Why Cloudera is saying ‘Goodbye, MapReduce’ and ‘Hello, Spark’

September 9, 2015, 11:08 AM UTC
Hadoop allows some of the world's largest companies to store and process datasets on clusters of commodity hardware.
Hadoop allows some of the world's largest companies to store and process datasets on clusters of commodity hardware.
Photograph by Jetta Productions/Getty Images

Cloudera, a company that helped popularize Hadoop as a platform for analyzing huge amounts of data when it was founded in 2008, is overhauling its core technology. The One Platform Initiative the company announced Wednesday lays out Cloudera’s plan to officially replace MapReduce with Apache Spark as the default processing engine for Hadoop.

Cloudera chief technologist Eli Collins said the company is “at best” halfway through the process from a technology standpoint and should be done in about a year. When complete, Spark should have similar levels of security, manageability, and scalability as MapReduce, and should be equally integrated with the rest of the technologies that comprise the ever-expanding Hadoop platform.

Collins said Spark’s existing weaknesses are “OK for early adopters, but really not acceptable to our customer base” as a whole. Cloudera says it has more than 100 customers running Spark in production—including Equifax, Experian, and CSC—but realizes that broader adoption and an improved Spark experience are a chicken-or-egg type of problem.

“If Spark is everywhere, then it’s a safe technology choice,” Collins explained. “And if it’s a safe technology choice, we can move the ecosystem.”


The history of the move to Spark is in some ways as old Hadoop itself. Google (GOOG) created MapReduce in the early 2000s as a faster, easier implementation of existing parallel processing approaches, and the creators of Hadoop developed an open source version of Google’s work. However, while MapReduce proved revolutionary for early big data workloads (nearly every major web company is a heavy Hadoop user), its limitations became more clear as Hadoop and big data became mainstream technology movements.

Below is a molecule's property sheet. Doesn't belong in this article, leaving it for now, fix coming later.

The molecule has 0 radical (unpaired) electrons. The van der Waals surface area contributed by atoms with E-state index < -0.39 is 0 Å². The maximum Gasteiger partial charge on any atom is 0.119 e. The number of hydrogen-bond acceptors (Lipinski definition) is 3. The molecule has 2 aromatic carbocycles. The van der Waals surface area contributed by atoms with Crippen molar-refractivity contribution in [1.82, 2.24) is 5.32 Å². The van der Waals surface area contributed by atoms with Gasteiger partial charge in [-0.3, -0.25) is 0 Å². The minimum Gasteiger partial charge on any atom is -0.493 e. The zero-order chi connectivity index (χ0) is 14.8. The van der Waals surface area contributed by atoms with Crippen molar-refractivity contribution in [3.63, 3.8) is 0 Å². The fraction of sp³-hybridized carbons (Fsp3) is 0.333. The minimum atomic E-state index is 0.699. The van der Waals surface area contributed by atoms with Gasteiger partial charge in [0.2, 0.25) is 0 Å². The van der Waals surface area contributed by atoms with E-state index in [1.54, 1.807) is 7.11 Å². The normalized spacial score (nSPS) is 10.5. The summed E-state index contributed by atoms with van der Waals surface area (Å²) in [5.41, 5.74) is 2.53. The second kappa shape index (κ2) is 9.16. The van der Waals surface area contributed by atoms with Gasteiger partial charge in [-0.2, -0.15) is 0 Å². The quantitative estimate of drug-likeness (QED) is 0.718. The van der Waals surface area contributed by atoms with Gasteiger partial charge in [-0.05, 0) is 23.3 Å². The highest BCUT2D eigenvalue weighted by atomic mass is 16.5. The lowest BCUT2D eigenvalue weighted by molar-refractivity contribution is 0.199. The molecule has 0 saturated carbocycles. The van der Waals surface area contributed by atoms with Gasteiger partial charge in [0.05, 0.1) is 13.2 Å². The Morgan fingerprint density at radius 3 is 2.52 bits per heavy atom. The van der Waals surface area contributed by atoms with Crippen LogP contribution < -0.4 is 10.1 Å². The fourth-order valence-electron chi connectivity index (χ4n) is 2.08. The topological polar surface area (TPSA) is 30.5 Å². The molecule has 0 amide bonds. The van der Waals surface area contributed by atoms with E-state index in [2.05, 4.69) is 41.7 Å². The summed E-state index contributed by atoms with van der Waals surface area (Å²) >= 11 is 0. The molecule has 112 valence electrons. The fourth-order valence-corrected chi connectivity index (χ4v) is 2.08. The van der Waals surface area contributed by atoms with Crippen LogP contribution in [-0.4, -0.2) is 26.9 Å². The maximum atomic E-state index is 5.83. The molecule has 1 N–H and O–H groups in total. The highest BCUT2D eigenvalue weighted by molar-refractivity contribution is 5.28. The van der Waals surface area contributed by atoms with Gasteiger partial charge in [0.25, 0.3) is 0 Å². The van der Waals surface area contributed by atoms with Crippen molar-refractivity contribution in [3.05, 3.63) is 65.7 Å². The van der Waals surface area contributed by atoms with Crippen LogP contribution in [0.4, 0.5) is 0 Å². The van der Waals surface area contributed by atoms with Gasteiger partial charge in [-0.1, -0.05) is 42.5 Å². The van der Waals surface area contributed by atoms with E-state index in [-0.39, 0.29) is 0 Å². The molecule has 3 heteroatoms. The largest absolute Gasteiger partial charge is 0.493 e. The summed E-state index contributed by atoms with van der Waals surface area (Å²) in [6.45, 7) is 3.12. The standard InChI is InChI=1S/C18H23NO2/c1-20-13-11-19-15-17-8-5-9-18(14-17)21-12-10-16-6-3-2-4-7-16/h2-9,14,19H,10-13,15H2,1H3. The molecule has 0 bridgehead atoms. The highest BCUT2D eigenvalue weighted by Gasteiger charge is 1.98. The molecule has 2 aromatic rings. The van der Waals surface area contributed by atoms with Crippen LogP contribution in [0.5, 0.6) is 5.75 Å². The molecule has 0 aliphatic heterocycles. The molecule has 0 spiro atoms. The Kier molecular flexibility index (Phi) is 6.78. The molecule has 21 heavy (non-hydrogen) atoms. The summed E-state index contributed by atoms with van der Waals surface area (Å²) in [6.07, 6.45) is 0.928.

Large enterprises, technology startups and other potential Hadoop users saw the potential in storing lots of data using the Hadoop file system and in analyzing that data, but they wanted something faster and more flexible than MapReduce. It was designed for indexing the web at places like Google and Yahoo (YHOO), a batch-processing job where latency was measured in hours rather than milliseconds. MapReduce is also notoriously difficult to program, a problem that helped exacerbate the “big data skills gap” to which analyst firms and consultants have been pointing for years.

When Spark was created a few years ago at the University of California, Berkeley, it was the solution Hadoop vendors, Hadoop users, and venture capitalists alike needed to resolve their MapReduce woes. Spark is significantly faster and easier to program than MapReduce, meaning it can handle a much broader array of jobs. In fact, the project includes libraries for real-time data analysis, interactive SQL analysis, and machine learning, in addition to its core MapReduce-style engine.

And better yet, Spark is designed to integrate with Hadoop’s native file system. This means Hadoop users don’t have to move their terabytes or even petabytes of data elsewhere in order to take advantage of Spark. By 2013, major VC firms had began putting millions of dollars into Databricks, a startup founded by the creators of Spark, and major Hadoop vendors Cloudera, MapR, and Hortonworks (HDP) were beginning to integrate Spark into their Hadoop distributions.


“Spark is one of the few components where you’ve seen 100% adoption and 100% investment [from the Hadoop community],” Cloudera’ Collins said. Even Yahoo, which sponsored and drove Hadoop’s development early on and from which Hortonworks spun out, should be off of MapReduce within a year, he added. And IBM (IBM) announced in June a $300 million commitment to help develop Spark as the future of seemingly all analytic workloads.

That’s saying something in a technology market that has been characterized by corporate one-upmanship and flat-out insults over the years.

So now, Cloudera and the greater Hadoop community are trying to take the Spark transition over the finish line by making sure it works where MapReduce works and can handle as much (or nearly as much) data as MapReduce can. The latter is challenging—large Spark users might run it on hundreds of nodes, whereas large MapReduce users might run it on tens of thousands of nodes—but heavy Spark users and developers are working to close the gap.

“If we really want to replace MapReduce, we have to dot all those Is and cross all those Ts,” Collins said.

If the Hadoop community does it right, it could reap serious rewards as the technology, and “big data” in general, begins really catching on among mainstream businesses. “The vast majority of people who’ll use Hadoop in the next 10 years haven’t seen it yet,” Collins said. “…and Spark will be there [when they do.]”

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